I love books. What’s more, I love books about books. Today’s Stack Overflow is a collection of picture books that are themselves about books and stories. (I actually have a list of books about books for adults, but I haven’t read them yet, so you’ll have to wait for those…)
The little boy in this story wanted a pet, but he wasn’t a dog person and was allergic to cats. So he got a pet book–it wouldn’t run away and didn’t have fleas, although it also wouldn’t fetch sticks. The story is told in rhyming verse, and the illustrations are bright and colorful. The meter is a little clunky in some places, but the story is silly and funny, and I can sympathize with this kid.
Spencer’s favorite book, Night-Night, Narwhal, goes missing overnight. And then other books begin disappearing from his shelf, prompting him to come up with a clever solution to find the thief (and a fun surprise ending). But I have to admit: what I liked most about this book is the fact that Spencer keeps his books organized on his shelf so he knows exactly where to find them–a kindred spirit, for sure! For once, a picture book that doesn’t end with the implication that being neat and organized is in opposition to fun and happy.
Every week, Willy the chimpanzee walks through the door of the library and steps into the pages of a story. Anthony Browne sets the scene for each book that Willy is reading with a page of text and an illustration showing Willy as a character in the story. (All of the characters are depicted as apes, and there are books throughout all of the illustrations, too.) I like the way that he hints at the story without telling you outright, and each page ends with a question for the reader: What do you think happened next? What would you have done? What do you think I found?
A little girl who loves stories borrows a book from her teacher, but the words fall out on her way home. She’s heartbroken to find beautiful illustrations with no words to tell her what’s going on. But then she hears a whisper that she can imagine the story herself by starting with a few simple words … and then you, the reader, get the full-page illustrations with a story prompt for each page. The illustrations have a dream-like quality and are full of little details that can be brought into your own story. Even though the book-within-the-book is wordless, The Whisper is actually a fairly long framing story around it. I think it could make for a very cool writing prompt, a bit like The Mysteries of Harris Burdick.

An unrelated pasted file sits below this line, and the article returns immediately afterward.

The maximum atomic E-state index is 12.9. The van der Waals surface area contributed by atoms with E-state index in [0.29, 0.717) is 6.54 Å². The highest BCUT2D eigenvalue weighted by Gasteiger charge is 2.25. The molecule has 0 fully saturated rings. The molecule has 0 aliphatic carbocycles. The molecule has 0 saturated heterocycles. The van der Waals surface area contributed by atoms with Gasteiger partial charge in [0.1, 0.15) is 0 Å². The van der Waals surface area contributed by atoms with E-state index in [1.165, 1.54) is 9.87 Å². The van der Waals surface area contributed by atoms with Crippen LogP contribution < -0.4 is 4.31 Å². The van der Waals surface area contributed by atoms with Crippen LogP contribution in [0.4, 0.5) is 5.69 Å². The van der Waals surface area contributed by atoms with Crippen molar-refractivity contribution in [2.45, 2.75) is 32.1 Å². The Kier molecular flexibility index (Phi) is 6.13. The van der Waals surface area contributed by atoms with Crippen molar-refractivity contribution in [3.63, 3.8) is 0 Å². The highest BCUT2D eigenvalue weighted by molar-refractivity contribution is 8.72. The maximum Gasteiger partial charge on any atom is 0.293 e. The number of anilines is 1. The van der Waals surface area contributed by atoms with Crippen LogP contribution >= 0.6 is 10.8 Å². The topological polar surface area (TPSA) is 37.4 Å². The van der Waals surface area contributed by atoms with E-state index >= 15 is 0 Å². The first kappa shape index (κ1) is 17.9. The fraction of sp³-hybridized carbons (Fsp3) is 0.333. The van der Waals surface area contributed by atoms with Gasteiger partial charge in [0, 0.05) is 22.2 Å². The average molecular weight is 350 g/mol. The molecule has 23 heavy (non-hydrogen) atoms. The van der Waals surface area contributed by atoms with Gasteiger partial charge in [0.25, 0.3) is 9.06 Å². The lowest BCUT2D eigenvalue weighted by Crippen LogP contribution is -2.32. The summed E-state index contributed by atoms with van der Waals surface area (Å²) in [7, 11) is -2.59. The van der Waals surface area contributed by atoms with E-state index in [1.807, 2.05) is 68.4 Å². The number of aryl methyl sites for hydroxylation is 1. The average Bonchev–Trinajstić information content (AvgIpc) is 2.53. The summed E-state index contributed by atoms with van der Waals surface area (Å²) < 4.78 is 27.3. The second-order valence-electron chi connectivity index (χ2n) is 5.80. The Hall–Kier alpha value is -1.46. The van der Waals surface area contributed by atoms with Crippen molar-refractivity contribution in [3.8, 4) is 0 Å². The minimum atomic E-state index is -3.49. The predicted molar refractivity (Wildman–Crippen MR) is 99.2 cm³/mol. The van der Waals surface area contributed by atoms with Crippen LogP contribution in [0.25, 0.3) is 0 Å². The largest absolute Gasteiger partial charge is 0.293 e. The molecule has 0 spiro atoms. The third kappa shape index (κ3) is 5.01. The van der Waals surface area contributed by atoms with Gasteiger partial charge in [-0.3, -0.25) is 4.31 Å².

Instead of a lemonade stand, Rufus decides to open a story stand. Kids come by and trade him things for stories, which he writes and illustrates. Throughout the book are four of the stories that Rufus writes for the kids based on his interactions with them. It’s a cute idea, and may inspire your kids to make up some of their own stories, or even set up their own story stands.
This picture book is based on an actual event in Beatrix Potter’s life (though slightly modified), and shows her as a young girl surrounded by a menagerie of creatures that she loves to paint. She borrows a guinea pig from a neighbor so she could paint a picture of it, and, well, there’s an unfortunate outcome. The story is told in a similar voice to Beatrix’s own writing, and even includes some excerpts from her diary. It’s a funny (though somewhat tragic) tale, and offers a small glimpse into the life of this well-known author and illustrator.
Anna Banana’s animals want to go to bed, but Anna is engrossed in her book–so the light’s on, she’s laughing too loudly, and her poor animals are exhausted. They finally give her a taste of her own medicine, and then everyone gets some sleep. This one is from First Second Books, and it’s a cross between a comic book and a picture book–gotta get the kids started on comics early, right?
This large board book is sleepy, and a little pink mouse tells you how to put it to bed. Each page has the mouse and some dialogue on the left side, with the big blue face responding on the right. It’s a fun way for your kids to play out the bedtime routine, which you can then (hopefully) repeat to put them to bed.
Disclosure: I received review copies of these books.